Disclaimer: I don't own RWBY.
This is the one chapter that the author notes are up front. Here's why- it's important to understand what you're getting into.
This is a story that isn't your typical read. Or rather, this is a narrative- an overview that will tell a tale of how I would tell a tale, without the usual prose of actually telling it.
In less pretentious words, this is a 16,000 word overview for a fic that I will never write. Why? Because even though I'll never write it, the story is worth sharing. This is the planning outline I referred to in 'A Common Criminal or Something,' now out for all to see. It will be a post-a-day, but divided around narrative arcs rather than chapters. Similar reasons apply- even though it's a summary, the design of the story is such that the flow is meant to be taken in over time.
Make no mistake, this may not be prose but it is a story- it is an account of imaginary people and events told for entertainment. It will have no dialogue. It has no fight sequences. Its style is beyond minimalist- it is a narrative that exists to make you imagine the events yourself in your own mind's eye. This is a work to convey an idea. But most of all, this is actually here. The alternative to this style isn't 'a full-fleshed story with better writing.' The alternative would be nothing.
In short- this is 'College Fool's sharing the idea of a story' in the same sense that Renegade Reinterpretations was 'College Fool's sharing the idea of a video game.' People enjoyed that- and I suspect people will enjoy this, even if it's definitely not the norm.
Accept these limitations if you're willing. Or don't, and leave now.
But for those who would, venture forward and see the creation of my thoughts in your own mind's eye…
"An Affair Or Something"
Jaune Rose had what should have been the fairy tale happy ending: married to a wonderful wife and amazing Huntress, raising two talented children who take after their mother, and a well-paying job as an administrator at Signal Academy. So why isn't he happy? When Jaune shares a drink called loneliness with a red-haired woman at a bar, their initial spark threatens to set his ideal life aflame... and that thought doesn't frighten him as much as it should.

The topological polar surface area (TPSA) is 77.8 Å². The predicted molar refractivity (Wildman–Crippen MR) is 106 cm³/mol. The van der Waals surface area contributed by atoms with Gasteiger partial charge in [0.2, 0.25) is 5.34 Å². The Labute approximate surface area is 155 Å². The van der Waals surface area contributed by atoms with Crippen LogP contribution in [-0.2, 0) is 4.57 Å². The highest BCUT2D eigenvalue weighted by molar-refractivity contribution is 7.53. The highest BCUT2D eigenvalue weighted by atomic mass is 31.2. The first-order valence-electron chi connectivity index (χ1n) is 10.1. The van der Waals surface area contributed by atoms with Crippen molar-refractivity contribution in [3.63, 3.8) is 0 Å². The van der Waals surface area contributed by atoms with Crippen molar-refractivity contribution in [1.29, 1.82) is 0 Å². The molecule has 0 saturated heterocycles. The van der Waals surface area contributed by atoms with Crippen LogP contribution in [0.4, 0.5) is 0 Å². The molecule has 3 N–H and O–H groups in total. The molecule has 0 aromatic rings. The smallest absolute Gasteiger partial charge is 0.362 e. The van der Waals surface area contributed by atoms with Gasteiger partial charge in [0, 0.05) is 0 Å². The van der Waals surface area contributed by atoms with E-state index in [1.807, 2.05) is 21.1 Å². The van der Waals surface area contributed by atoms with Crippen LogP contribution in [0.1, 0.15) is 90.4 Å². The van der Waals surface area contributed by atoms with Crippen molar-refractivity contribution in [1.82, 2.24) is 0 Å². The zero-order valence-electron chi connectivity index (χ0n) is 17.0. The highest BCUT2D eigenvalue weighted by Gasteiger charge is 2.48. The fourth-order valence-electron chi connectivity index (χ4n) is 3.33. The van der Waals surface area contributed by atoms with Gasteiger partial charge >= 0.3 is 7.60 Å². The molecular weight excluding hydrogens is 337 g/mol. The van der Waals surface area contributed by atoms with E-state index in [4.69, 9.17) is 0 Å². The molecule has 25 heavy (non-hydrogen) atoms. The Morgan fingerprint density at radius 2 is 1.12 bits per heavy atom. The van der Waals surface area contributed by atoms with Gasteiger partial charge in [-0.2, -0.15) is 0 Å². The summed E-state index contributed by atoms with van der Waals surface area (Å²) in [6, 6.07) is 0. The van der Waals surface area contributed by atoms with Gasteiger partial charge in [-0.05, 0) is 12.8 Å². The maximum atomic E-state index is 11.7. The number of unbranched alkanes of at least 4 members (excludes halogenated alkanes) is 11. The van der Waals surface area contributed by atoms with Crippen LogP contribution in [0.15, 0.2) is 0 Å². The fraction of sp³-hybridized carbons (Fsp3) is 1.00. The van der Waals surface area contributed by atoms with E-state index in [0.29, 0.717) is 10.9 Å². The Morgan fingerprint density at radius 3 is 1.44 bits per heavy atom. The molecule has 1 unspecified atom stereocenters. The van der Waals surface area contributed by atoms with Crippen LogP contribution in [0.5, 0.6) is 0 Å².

Jaune Arc never went to Beacon, but still crossed paths with heroes. Rescued time and time again by Ruby Rose, their frequent encounters became a friendship that became something more. The day was saved, the White Fang was stopped, and Jaune Arc became Jaune Rose the day Ruby graduated Beacon as a full fledged Huntress. It was a rescue romance that ended happily ever after, and the story begins on their wedding day- in which Jaune is the luckiest man alive, he and Ruby have enough roses to start a beautiful Rose Garden that he promises to keep for her, much to her delight, and where Ruby and Jaune Rose enter their new home for Ruby's very own Happily Ever After.
Fifteen years later, Jaune is still living that happy ending. His (still beautiful) wife is both successful and loves him. He's raised talented children who will surely be great Heroes like their mother. He does a diligent job doing the necessary work that keeps Signal Academy running. He's even on good terms with nearly all Ruby's friends. The most dangerous part of his life is being pricked by the thorns of the Rose Garden, the beautiful private garden he keeps for his wife and promised to care for. It has a perfect view of the sky at night, when moon looks down upon the countless roses that populate it.
And he's never been more miserable. So let's try that again.
Fifteen years later, Jaune is suffocating and wondering where his happy ending is supposed to be. His wife is away for months at a time with men better than him in every way. He can't relate with the children, young fighters who don't take after him at all and seem to prefer any man with a semblance over him. He's nothing but a petty bureaucrat doing the thankless and endless task of pushing papers. He has no friends of his own, only his wife's friends who humor or put up with him. The only success he has to be proud of is the Rose Garden, but it's something almost no one else ever sees, and he's not truly the master of even that because Ruby made him promise to only have roses in no matter the thorns, because he fails to grow anything else. The garden is almost impossible to see in the dark of night unless the moon is directly overhead, because high walls and the city lights blocks out all the stars he hasn't seen since childhood.
Jaune, not even forty, is entering a mid-life crisis born of frustration, failed dreams, isolation, and a lack of (self)respect. And the only thing he can do is drink alone at the bar, occasionally telling some stranger his woes until they tell him to get over himself he has it so good.